Did you know these ten bits of bad driving could earn you points on your license?

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Many of us are aware of driving offences that can earn us points on our licenses, such as driving too quickly or not having insurance on our vehicles. But how many of these ten motoring habits did you know could earn you a fine or points on your licence?

Take a look at the list below and remember these going forward, as you don’t want to end up with points, a fine or even a prison sentence for something you thought was completely innocent.

Driving too slowly

As well as driving too fast, you can be penalised for driving too slowly if it is proven that another driver was inconvenienced by the slow movement. Figures from the Department for Transport suggest that 143 accidents a year are caused by motorists driving too slowly.

If you are found guilty of inconsiderate driving can earn you up to nine licence points, as well as an unlimited fine!

Eating behind the wheel

A 2016 YouGov study commissioned by Aviva found that 64% of drivers admitted to eating while they are driving. However, this can cause motorists to be ‘driving without due care and attention’, meaning people who are eating or drinking whilst driving could earn between three and nine points in the license.

Bad eyesight

Vision Express research found that 9,034 licenses were revoked from car and motorcycle (Class 1) drivers, with vision being the reason. The maximum penalty for driving with poor eyesight is £1000, three penalty points or a discretionary disqualification.

Deliberately driving through a puddle to splash pedestrians

We’ve all seen videos of people splashing pedestrians from their cars (and probably had a sly chuckle at their misfortune!) but this actually falls under section three of the Road Traffic Act 1988, which says motorist are guilty of an offence if they drive ‘without reasonable consideration for other persons using the road’.

If found guilty, it can result in fixed penalty notice. During a five-year period from 2009, 63 incidents of splashing were reported to police, Press Association figures showed last year… So next time you see the puddle coming up, think again!

Driving on a hangover

So you’ve had a heavy night and now you’re gagging for that McDonald’s that will either make or break you… But a night of heavy partying could mean a driver is still over the drink-driving limit, which could mean six months in prison, up to 11 points on the licence and a fine of up to £5,000.

Research led by Utrecht University in the Netherlands found that even when blood alcohol levels returned to zero the morning after, drivers still showed the same degree of impairment as those who were drunk, so if in doubt, don’t drive.

Dirty number plates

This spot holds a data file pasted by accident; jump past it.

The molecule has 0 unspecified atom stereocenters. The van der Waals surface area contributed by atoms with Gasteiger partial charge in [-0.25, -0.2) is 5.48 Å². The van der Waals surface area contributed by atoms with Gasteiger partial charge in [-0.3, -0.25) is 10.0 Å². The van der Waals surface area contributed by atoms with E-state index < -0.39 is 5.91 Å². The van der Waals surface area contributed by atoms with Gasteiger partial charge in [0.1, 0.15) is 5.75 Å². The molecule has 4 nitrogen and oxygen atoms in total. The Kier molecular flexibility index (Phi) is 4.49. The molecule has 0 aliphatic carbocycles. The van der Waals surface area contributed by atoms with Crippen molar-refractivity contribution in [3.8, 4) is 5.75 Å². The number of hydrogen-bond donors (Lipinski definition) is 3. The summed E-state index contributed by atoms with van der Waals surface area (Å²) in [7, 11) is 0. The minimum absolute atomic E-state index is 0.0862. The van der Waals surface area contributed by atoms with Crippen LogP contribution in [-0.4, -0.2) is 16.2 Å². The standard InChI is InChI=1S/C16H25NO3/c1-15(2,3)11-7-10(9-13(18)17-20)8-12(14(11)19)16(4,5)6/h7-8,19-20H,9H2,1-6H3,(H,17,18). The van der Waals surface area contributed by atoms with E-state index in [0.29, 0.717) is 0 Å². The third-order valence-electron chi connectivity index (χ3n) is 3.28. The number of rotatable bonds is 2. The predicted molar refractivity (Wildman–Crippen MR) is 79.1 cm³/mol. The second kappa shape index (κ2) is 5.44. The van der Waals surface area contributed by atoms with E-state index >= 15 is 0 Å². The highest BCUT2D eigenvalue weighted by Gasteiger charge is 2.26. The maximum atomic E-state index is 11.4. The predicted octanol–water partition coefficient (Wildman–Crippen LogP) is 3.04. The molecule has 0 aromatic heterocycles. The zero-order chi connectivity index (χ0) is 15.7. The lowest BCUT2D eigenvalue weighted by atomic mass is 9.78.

By law, number plates should show the vehicle registration number correctly and in a way that can be easily read. This means numbers and letters can’t be changed so they’re hard to read, nor should they be damaged or too dirty to read. Drivers can receive a fine of up to £1,000 should they be found with an incorrectly displayed number plate.

Driving too close to a horse or cyclist

Motorists can be prosecuted for careless driving it they get too close to another vehicle, but the rule goes beyond that. The Highway Code also says that drivers should ‘give motorcyclists, cyclists and horse riders at least as much room as you would when overtaking a car’.

Just recently, a scheme was launched by West Midlands Police to target drivers who were getting too close to cyclists. Anyone who was found passing less than 1.5 metres from a cyclist runs the risk of being prosecuted driving without due care and attention. This could be worth between three to nine penalty points and a fine of up to £5,000, based on the seriousness of the situation.

Be careful of strong prescription drugs

Rule 96 of The Highway Code says that drivers must not drive under the influence of drugs or medicine, so you are advised to check with a doctor or pharmacist, and not to drive if advised that they may be impaired.

A Freedom of Information request made last year found that drug driving offences increased from 1,039 to 1,490 between 2014 to 2015, which is an increase of 43%. If found guilty of drug driving, you will receive a minimum one-year ban, up to six months in prison, an unlimited fine and a criminal record.

Stay off your phone if you are supervising learners

Staying off your phone and drink driving are two offences that drivers know all too well, but did you know it is also illegal to be over the drink-driving limit or use a hand-held phone when supervising a learner?

If these offences are committed, learner drivers can also be fined up to £1,000 and get up to six points on their provisional licence for driving without the correct supervision.

Flashing lights to request another car moves or warn of speed traps

According to the Highway Code, you should flash your headlights to ‘let other road users know that you are there. Do not flash your headlights to convey any other message or intimidate other road users.’ Notifying other drivers about upcoming law enforcement is included under this bracket.

Lancashire Police fined 20 drivers who flashed their lights to warn other drivers about speed cameras in 2012, so be warned.

 

 

Photo courtesy of Beachfront Solutions on Flickr, under Creative Commons